GSTAAD—That’s all we needed in a great year, for The Great Gatsby’s copyright to expire. Some Fitzgerald wannabe has already cashed in with a prequel, and I’m certain the worst is yet to come. I suppose the insatiable hunger for fame and celebrity in order to impress a shallow and scatterbrained blonde across the water made Gatsby a very tragic hero, but not as tragic as Hemingway’s Jake Barnes, who had his you-know-what blown off in the war and could only flirt with Lady Brett from afar. Or Scott’s other tragic hero, Dick Diver, whose talent was wasted away while amusing his rich wife’s friends.
At least the Gatsby prequel has been written by a very good writer—I am told—who can create atmosphere, but I hate to think what future copycats will come up with. “Do not paraphrase the classics” was the first thing I was told back in lower school, and Gatsby is as classic as one can get. Can you imagine the horrors Hollywood can now come up with? Paris Hilton or Kim Kardashian lolling by a giant piano-shaped swimming pool, while far out at sea on his hideous mega-yacht a lovelorn multibillionaire coke dealer portrayed by Cuba Gooding Jr. or Michael B. Jordan pines away and indulges nonstop in his product, leading him to…no, I won’t go on, it’s too horrible to contemplate—but it will come. Ironically, I recently met a man who does just that, Anthony Horowitz, and he couldn’t have been nicer. Typically, I had no idea who he was as we lunched with him and his wife Jill Green, along with Barry and Lizzie Humphries, chez Aliki Goulandris. It was an outdoor lunch in a great garden on a brilliant day and the only hint we got was from Barry, who mumbled something about Horowitz also doing some scribbling. Sherlock Holmes, James Bond, and Foyle’s War are among Anthony’s scribbles, and although he didn’t invent Sherlock and James, I am told they remain true to their creators.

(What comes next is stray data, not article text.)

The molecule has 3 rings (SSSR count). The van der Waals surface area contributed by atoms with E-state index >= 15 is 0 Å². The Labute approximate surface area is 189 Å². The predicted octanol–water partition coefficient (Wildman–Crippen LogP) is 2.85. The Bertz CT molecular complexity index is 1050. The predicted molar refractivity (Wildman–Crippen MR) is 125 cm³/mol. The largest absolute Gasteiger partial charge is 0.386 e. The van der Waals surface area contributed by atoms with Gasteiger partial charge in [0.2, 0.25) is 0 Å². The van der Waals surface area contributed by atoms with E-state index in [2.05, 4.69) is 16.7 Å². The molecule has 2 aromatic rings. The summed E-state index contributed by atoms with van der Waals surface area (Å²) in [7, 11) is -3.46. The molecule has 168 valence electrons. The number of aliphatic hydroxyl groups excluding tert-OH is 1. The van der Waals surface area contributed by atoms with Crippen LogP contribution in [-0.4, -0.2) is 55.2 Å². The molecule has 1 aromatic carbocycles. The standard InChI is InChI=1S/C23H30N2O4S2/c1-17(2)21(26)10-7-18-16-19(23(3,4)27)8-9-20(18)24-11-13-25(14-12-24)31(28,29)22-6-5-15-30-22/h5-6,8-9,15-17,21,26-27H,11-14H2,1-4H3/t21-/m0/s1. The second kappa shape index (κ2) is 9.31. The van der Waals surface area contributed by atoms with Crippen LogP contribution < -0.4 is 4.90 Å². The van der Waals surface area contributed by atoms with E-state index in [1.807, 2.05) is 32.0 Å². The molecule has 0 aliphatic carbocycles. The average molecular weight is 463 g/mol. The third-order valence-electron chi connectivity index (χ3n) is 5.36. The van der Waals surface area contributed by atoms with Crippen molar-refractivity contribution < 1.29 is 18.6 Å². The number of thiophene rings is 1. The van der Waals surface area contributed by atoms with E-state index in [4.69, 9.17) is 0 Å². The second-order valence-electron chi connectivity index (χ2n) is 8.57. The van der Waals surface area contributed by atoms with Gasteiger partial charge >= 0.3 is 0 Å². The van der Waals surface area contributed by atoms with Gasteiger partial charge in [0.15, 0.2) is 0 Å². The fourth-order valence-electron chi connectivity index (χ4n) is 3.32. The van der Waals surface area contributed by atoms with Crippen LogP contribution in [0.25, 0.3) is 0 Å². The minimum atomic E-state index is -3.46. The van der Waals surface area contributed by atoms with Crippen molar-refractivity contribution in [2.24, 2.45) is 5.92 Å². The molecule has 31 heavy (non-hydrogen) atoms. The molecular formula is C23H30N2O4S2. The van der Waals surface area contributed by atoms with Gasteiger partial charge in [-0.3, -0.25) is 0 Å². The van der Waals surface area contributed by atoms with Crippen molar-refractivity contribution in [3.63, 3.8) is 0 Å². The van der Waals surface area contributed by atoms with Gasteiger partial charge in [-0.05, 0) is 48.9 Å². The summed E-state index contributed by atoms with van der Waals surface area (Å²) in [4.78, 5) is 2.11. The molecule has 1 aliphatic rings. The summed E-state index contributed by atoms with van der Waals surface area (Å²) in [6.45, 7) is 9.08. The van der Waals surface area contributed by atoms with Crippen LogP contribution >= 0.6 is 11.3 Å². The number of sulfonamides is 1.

I remember well in prep school in America during study hall for recalcitrant boys when a Mister Barrett caught me with a book under the desk while an unsolved algebra problem stuck out like a sore thumb on it. “Let me see what dirty book you’re hiding down there,” said Barrett, an extremely good-looking man whose face was burnt and disfigured when his bomber caught fire on crash landing back in England after a raid. I was reading Tender Is the Night and showed it to him. “Keep reading it,” said the master, “and screw algebra.” He was, of course, an English teacher and a Hemingway-Fitzgerald fan, and a highly decorated pilot whose hero was the Luftwaffe’s Hans-Joachim Marseille, the unequaled virtuoso among fighter pilots (158 kills) before jumping out of his burning airplane and hitting the tail. Mister Barrett and I had long nighttime sessions about the war, and he used to enjoy listening to my tales of heroic deeds by the Germans, as told to me by my German nanny. “Never saw one, dead or alive,” he told me, “but I sure respected their fighter pilots.”
Marseille was not only a great fighter pilot, he was just as successful with the ladies. He angered Goering when the fat one asked him if he would go for 200 kills after having decorated him. “I passed that milestone long ago,” said Marseille, referring to women.